7-Inter_Memory-2

7-Inter_Memory-2 - Associative Mapping A main memory block...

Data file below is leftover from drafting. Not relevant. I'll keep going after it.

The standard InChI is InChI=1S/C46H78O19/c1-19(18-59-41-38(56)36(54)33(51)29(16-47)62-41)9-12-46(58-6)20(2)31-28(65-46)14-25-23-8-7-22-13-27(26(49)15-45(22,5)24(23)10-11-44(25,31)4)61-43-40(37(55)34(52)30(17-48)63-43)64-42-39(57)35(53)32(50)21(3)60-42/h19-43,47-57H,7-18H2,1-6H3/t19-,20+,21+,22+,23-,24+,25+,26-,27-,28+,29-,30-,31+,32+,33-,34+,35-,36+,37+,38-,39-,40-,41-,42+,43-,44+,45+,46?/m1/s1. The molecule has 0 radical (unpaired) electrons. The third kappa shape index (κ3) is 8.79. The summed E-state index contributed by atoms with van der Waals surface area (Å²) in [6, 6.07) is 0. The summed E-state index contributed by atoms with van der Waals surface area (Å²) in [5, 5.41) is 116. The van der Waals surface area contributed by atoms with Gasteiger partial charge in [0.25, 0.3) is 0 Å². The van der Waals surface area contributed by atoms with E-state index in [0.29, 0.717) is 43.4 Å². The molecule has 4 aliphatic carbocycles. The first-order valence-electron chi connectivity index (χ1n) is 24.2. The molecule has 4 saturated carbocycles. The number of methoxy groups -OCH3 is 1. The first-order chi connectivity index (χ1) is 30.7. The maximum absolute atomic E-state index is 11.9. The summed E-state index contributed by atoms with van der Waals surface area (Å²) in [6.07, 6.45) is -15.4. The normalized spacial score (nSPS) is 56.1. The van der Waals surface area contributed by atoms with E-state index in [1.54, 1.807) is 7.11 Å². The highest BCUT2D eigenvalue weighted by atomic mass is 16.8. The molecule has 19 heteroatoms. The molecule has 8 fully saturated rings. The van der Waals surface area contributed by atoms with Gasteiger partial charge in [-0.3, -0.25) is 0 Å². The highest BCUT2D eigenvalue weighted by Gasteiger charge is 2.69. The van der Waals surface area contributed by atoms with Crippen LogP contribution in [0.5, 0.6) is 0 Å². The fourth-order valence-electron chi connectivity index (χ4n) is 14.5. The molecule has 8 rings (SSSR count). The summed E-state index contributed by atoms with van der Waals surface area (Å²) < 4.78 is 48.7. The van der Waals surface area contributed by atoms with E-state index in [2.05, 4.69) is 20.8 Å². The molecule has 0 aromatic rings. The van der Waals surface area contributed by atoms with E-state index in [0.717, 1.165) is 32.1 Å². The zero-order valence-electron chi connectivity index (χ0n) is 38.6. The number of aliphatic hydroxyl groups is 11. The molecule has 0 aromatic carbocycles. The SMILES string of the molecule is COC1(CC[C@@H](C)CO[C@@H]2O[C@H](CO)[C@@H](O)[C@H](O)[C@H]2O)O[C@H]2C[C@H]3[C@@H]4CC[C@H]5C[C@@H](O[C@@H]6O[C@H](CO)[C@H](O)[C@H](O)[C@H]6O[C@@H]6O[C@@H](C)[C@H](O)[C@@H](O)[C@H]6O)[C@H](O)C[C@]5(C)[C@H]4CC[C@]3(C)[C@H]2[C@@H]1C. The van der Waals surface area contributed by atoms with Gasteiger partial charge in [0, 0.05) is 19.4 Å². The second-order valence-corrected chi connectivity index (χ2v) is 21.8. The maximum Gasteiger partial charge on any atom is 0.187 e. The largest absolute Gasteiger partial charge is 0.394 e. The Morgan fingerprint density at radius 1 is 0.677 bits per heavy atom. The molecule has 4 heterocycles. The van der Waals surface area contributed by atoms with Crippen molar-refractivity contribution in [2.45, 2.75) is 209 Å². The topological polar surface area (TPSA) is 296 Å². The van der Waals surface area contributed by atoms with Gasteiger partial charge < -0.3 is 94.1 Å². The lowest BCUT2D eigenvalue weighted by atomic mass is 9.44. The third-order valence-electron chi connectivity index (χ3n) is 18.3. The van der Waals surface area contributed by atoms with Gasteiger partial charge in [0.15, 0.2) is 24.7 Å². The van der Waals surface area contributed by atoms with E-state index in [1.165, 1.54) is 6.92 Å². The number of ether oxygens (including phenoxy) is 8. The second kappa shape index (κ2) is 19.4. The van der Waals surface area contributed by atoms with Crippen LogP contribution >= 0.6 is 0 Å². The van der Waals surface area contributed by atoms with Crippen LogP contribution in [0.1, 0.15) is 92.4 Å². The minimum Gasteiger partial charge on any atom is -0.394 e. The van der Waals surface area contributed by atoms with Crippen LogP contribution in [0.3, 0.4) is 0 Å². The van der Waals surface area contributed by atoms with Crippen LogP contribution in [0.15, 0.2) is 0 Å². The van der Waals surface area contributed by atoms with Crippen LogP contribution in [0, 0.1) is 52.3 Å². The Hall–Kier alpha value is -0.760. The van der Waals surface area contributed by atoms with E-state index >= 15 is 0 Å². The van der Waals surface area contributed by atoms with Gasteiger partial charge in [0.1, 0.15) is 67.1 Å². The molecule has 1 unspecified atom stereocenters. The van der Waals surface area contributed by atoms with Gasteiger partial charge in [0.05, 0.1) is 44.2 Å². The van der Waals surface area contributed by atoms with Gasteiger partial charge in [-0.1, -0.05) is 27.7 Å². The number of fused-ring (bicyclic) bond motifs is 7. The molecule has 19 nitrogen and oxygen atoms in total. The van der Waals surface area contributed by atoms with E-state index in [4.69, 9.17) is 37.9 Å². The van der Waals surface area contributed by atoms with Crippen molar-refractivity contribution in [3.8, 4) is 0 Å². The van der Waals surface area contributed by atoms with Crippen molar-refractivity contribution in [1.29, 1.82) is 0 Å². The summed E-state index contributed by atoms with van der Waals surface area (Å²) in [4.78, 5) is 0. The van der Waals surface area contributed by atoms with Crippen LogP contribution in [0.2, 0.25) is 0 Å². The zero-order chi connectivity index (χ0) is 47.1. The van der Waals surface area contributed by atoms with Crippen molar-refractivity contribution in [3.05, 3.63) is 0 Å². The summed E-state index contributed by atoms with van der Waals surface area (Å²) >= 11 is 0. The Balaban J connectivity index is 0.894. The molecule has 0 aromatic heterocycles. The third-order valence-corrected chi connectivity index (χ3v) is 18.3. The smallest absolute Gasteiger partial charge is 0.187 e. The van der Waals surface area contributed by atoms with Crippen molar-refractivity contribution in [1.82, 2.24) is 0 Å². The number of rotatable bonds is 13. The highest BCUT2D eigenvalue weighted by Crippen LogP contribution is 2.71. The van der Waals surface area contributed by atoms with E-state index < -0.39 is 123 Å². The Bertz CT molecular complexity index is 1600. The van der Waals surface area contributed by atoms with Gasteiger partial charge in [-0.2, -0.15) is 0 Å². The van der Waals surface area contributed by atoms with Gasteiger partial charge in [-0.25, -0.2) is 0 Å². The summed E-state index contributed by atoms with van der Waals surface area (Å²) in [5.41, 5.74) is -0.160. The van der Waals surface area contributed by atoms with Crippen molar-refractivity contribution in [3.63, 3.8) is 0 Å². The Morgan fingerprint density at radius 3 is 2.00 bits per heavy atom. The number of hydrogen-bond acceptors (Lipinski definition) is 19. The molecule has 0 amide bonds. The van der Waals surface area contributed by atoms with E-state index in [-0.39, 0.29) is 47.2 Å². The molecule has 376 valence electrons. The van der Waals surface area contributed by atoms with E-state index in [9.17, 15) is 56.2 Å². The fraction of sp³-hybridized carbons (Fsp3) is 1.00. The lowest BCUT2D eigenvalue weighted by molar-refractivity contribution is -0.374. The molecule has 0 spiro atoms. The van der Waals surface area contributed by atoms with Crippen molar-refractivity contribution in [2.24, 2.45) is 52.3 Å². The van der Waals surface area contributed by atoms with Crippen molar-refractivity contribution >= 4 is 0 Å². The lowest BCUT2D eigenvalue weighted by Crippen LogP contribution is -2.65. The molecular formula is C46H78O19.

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Unformatted text preview: Associative Mapping A main memory block can load into any line of cache Memory address is interpreted as tag and word Tag uniquely identifies block of memory Every line's tag is examined for a match Cache searching gets expensive -must simultaneously examine every line's tag for a match Fully Associative Cache Organization Associative Mapping Address Structure Example Tag 22 bit 24 Word 2 bit bit address 22 bit tag stored with each 32 bit block of data Compare tag field with tag entry in cache to check for hit Least significant 2 bits of address identify which byte is required from 32 bit data block Associative Mapping Summary Address length = (s + w) bits Number of addressable units = 2s+w words or bytes Block size = line size = 2w words or bytes Number of blocks in main memory = 2s+ w w /2 = 2s Number of lines in cache = undetermined Size of tag = s bits Associative Mapping Example Consider how an access to memory location (A035F014)16 is mapped to the cache for a 232 word memory. The memory is divided into 227 blocks of 25 = 32 words per block, and the cache consists of 214 slots: If the addressed word is in the cache, it will be found in word (14)16 of a slot that has tag (501AF80)16, which is made up of the 27 most significant bits of the address. If the addressed word is not in the cache, then the block corresponding to tag field (501AF80)16 is brought into an available slot in the cache from the main memory, and the memory reference is then satisfied from the cache. Associate Mapping pros & cons Advantage Flexible Disadvantages Cost Complex circuit for simultaneous comparison Set Associative Mapping Compromise m between the previous two Cache is divided into v sets of k lines each = v x k, where m: #lines i = j mod v, where i : cache set number j : memory block number A given block maps to any line in a given set K-way set associate cache 2-way and 4-way are common Set Associative Mapping Example m = 16 lines, v = 8 sets k = 2 lines/set, 2 way set associative mapping Assume 32 blocks in memory, i = j mod v set blocks 0 0, 8, 16, 24 1 1, 9, 17, 25 : : 7 7, 15, 23, 31 A given block can be in one of 2 lines in only one set e.g., block 17 can be assigned to either line 0 or line 1 in set 1 Set Associative Mapping Address Structure Tag (s-d) bit d Set d bit Word w bit bits: v = 2d, specify one of v sets s bits: specify one of 2s blocks Use set field to determine cache set to look in Compare tag field simultaneously to see if we have a hit K Way Set Associative Cache Organization Set Associative Mapping Summary Address length = (s + w) bits Number of addressable units = 2s+w words or bytes Block size = line size = 2w words or bytes Number of blocks in main memory = 2s Number of lines in set = k Number of sets = v = 2d Number of lines in cache = kv = k * 2d Size of tag = (s d) bits Remarks Why is the simultaneous comparison cheaper here, compared to associate mapping? Tag is much smaller Only k tags within a set are compared Relationship k between set associate and the first two: extreme cases of set associate = 1 v = m direct (1 line/set) k = m v = 1 associate (one big set) An Associative Mapping Scheme for a Cache Memory Consider how an access to memory location (A035F014)16 is mapped to the cache for a 232 word memory. The memory is divided into 227 blocks of 25 = 32 words per block, there are two blocks per set, and the cache consists of 214 slots: Set-Associative Mapping Example The leftmost 14 bits form the tag field, followed by 13 bits for the set field, followed by five bits for the word field: Replacement Algorithms (1) Direct mapping Replacement When algorithm a new block is brought into cache, one of existing blocks must be replaced Direct No Mapping choice Each block only maps to one line Replace that line Replacement Policies When there are no available slots in which to place a block, a replacement policy is implemented. The replacement policy governs the choice of which slot is freed up for the new block. recently used (LRU) (FIFO) frequently used (LFU) Least First-in/first-out Least Random Optimal (used for analysis only look backward in time and reverse-engineer the best possible strategy for a particular sequence of memory references.) Replacement Algorithms (2) Associative & Set Associative Hardware e.g. implemented algorithm (speed) Least Recently used (LRU) in 2 way set associative Which of the 2 block is LRU? First in first out (FIFO) block that has been in cache longest block which has had fewest hits replace Least frequently used replace Random Write Policy Must not overwrite a cache block unless main memory is up to date Multiple CPUs may have individual caches I/O may address main memory directly Write through All writes go to main memory as well as cache Both copies always agree Multiple CPUs can monitor main memory traffic to keep local (to CPU) cache up to date Disadvantage Lots of traffic bottleneck Updates initially made in cache only Update bit for cache slot is set when update occurs If block is to be replaced, write to main memory only if update bit is set,i.e., only if at least one word in the cache line is updated Other caches get out of sync I/O must access main memory through cache N.B. 15% of memory references are writes Write back Block size = line size As block size increases from very small hit ratio increases because of "the principle of locality" As block size becomes very large hit ratio decreases as Number Block Size of blocks decreases Probability of referencing all words in a block decreases 4 - 8 addressable units is reasonable Cache Read and Write Policies Hit Ratios and Effective Access Times Hit ratio and effective access time for single level cache: Hit ratios and effective access time for multi-level cache: Performance example (1) Assume Level Level Hit 2-level memory system 1: access time T1 2: access time T2 ratio, H: fraction of time a reference can be found in level 1 Average access time, Tave = prob(found in level1) x T(found in level1) + prob(not found in level1) x T(not found in level1) = H xT1 + (1- H ) x (T1+ T2 ) =T1 + (1 - H )T2 Performance example (2) Assume 2-level memory system Level 1: access time T1 = 1 s Level Hit 2: access time T2 = 10 s ratio, H = 95% Average access time, Tave =? Performance example (2) Assume 2-level memory system Level 1: access time T1 = 1 s Level Hit 2: access time T2 = 10 s ratio, H = 95% Average access time, Tave = H xT1 + (1- H )x(T1+ T2 )= .95 x 1 + (1 - .95) X (1 + 10) = .95 + .05 X 11 = 1.5 s Performance example (3) Higher hit ratio better performance Exercise A CPU has level 1 cache and level 2 cache, with access times of 5 nsec and 10 nsec respectively. The main memory access time is 50 nsec. If 20% of the accesses are level 1 cache hits and 60% are level 2 cache hits, what is the average access time? Exercise Assuming a cache of 4K blocks, a fourword block size, and 32-bit address, find the total number of sets and the total number of tag bits for caches that are direct mapped, two way and four way set associative, and fully associative. Solution Since there are 16 (=24) bytes per block, a 32-bit address gives 32-4=28 bits to be used for index and tag. 1) direct-mapped: same number of sets as blocks, so 12 bits of index (since 4K), thus total number of tag bits is (2812)x4K=64Kbits. Continued 2)2-way associative: there are 2K sets, and total number of of tag bits is (28-11)x2x2K=34x2K=68Kbits 4-way associative: there are 1K sets, total number of tag bits: (28-10)x4x1K=72Kbits Fully associative: Only one set with 4K blocks, and the tag is 28 bits, so total: 28x4Kx1=112K tag bits Exercise Consider a 3-way set-associative write through cache with an 8 byte blocksize, 128 sets, and random replacement. Assume a 32-bit address. How big is the cache (in bytes)? How many bits total are there in the cache (i.e. for data, tags, etc.). Solution The cache size is 8 * 3 * 128 = 3072 bytes. Each line has 8 bytes * 8 bits/byte = 64 bits of data. A tag is 22 bits (2 address bits ignored, 1 for position of word, 7 for index). Each line has a valid bit (no dirty bit 'cause it is write-through). Each line therefore has 64 + 22 + 1 = 87 bits. Each set has 3 * 87 = 261 bits. There are no extra bits for replacement. The total number of bits is 128 * 261 = 33408 bits. Exercise Assume there are three small caches, each consisting of four one-word blocks. One cache is direct mapped, a second is two-way set associative, and the third is a fully associative. Find the number of misses for each cache organization given the following sequence of block addresses: 0, 8, 0, 6, 8. Solution: direct-mapped Remember: i=j modulo m Address of mem block addressed 0 8 0 6 Block Address 0 6 8 Cache block (0 modulo 4)=0 (6 modulo 4)=2 (8 modulo 4)=0 block after reference 3 Hit Contents of or miss 0 miss miss miss miss Memory[0] Memory[8] Memory[0] Memory[0] Cache 1 2 Memory[6] 8 miss Memory[8] Memory[6] The direct-mapped cache generates five misses for the five accesses. Solution: 2-way set associative Remember: i=j modulo v Address of mem block addressed 0 8 0 6 Block Address 0 6 8 Hit Contents of or miss Set 0 miss miss hit miss Memory[0] Memory[0] Memory[0] Memory[0] Memory[8] Memory[8] Memory[6] Cache Cache set (0 modulo 2)=0 (6 modulo 2)=0 (8 modulo 2)=0 block after reference Set 1 Set 0 Set 1 8 miss Memory[8] Memory[6] The 2-way set associative cache has 4 misses, one less than the direct Solution: Fully associative Remember: One single set of 4 blocks Address of mem block addressed 0 8 0 6 8 Hit or miss Contents of Cache block after reference Block 3 Block 0 miss miss hit miss hit Memory[0] Memory[0] Memory[0] Memory[0] Memory[0] Block 1 Block 2 Memory[8] Memory[8] Memory[8] Memory[8] Memory[6] Memory[6] The fully associative cache has the best performance with only 3 misses. ...